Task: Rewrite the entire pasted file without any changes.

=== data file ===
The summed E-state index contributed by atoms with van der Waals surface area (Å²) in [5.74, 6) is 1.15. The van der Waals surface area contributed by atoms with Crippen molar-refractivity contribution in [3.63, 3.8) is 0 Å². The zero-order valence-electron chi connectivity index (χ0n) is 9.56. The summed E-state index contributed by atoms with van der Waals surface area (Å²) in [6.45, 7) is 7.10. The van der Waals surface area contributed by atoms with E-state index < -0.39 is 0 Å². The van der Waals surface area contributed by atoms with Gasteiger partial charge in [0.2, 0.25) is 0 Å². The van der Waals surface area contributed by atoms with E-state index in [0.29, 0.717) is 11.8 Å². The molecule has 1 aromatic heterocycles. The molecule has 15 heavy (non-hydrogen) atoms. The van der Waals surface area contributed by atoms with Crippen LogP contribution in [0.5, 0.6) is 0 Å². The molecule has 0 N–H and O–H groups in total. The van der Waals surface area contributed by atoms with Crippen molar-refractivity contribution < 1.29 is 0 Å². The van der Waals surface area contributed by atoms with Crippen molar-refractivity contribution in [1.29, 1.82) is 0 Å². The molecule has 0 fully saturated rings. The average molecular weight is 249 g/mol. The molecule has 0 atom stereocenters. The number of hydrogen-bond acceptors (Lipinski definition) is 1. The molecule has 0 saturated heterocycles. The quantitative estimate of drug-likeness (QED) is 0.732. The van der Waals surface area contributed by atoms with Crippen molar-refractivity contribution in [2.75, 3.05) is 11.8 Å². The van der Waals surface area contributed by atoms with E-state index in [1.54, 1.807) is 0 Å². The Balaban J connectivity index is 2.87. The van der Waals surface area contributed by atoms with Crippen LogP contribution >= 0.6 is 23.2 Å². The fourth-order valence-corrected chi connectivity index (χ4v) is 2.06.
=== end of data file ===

The summed E-state index contributed by atoms with van der Waals surface area (Å²) in [5.74, 6) is 1.15. The van der Waals surface area contributed by atoms with Crippen molar-refractivity contribution in [3.63, 3.8) is 0 Å². The zero-order valence-electron chi connectivity index (χ0n) is 9.56. The summed E-state index contributed by atoms with van der Waals surface area (Å²) in [6.45, 7) is 7.10. The van der Waals surface area contributed by atoms with E-state index < -0.39 is 0 Å². The van der Waals surface area contributed by atoms with Gasteiger partial charge in [0.2, 0.25) is 0 Å². The van der Waals surface area contributed by atoms with E-state index in [0.29, 0.717) is 11.8 Å². The molecule has 1 aromatic heterocycles. The molecule has 15 heavy (non-hydrogen) atoms. The van der Waals surface area contributed by atoms with Crippen LogP contribution in [0.5, 0.6) is 0 Å². The molecule has 0 N–H and O–H groups in total. The van der Waals surface area contributed by atoms with Crippen molar-refractivity contribution < 1.29 is 0 Å². The van der Waals surface area contributed by atoms with Crippen molar-refractivity contribution in [1.29, 1.82) is 0 Å². The molecule has 0 fully saturated rings. The average molecular weight is 249 g/mol. The molecule has 0 atom stereocenters. The number of hydrogen-bond acceptors (Lipinski definition) is 1. The molecule has 0 saturated heterocycles. The quantitative estimate of drug-likeness (QED) is 0.732. The van der Waals surface area contributed by atoms with Crippen molar-refractivity contribution in [2.75, 3.05) is 11.8 Å². The van der Waals surface area contributed by atoms with E-state index in [1.54, 1.807) is 0 Å². The Balaban J connectivity index is 2.87. The van der Waals surface area contributed by atoms with Crippen LogP contribution >= 0.6 is 23.2 Å². The fourth-order valence-corrected chi connectivity index (χ4v) is 2.06.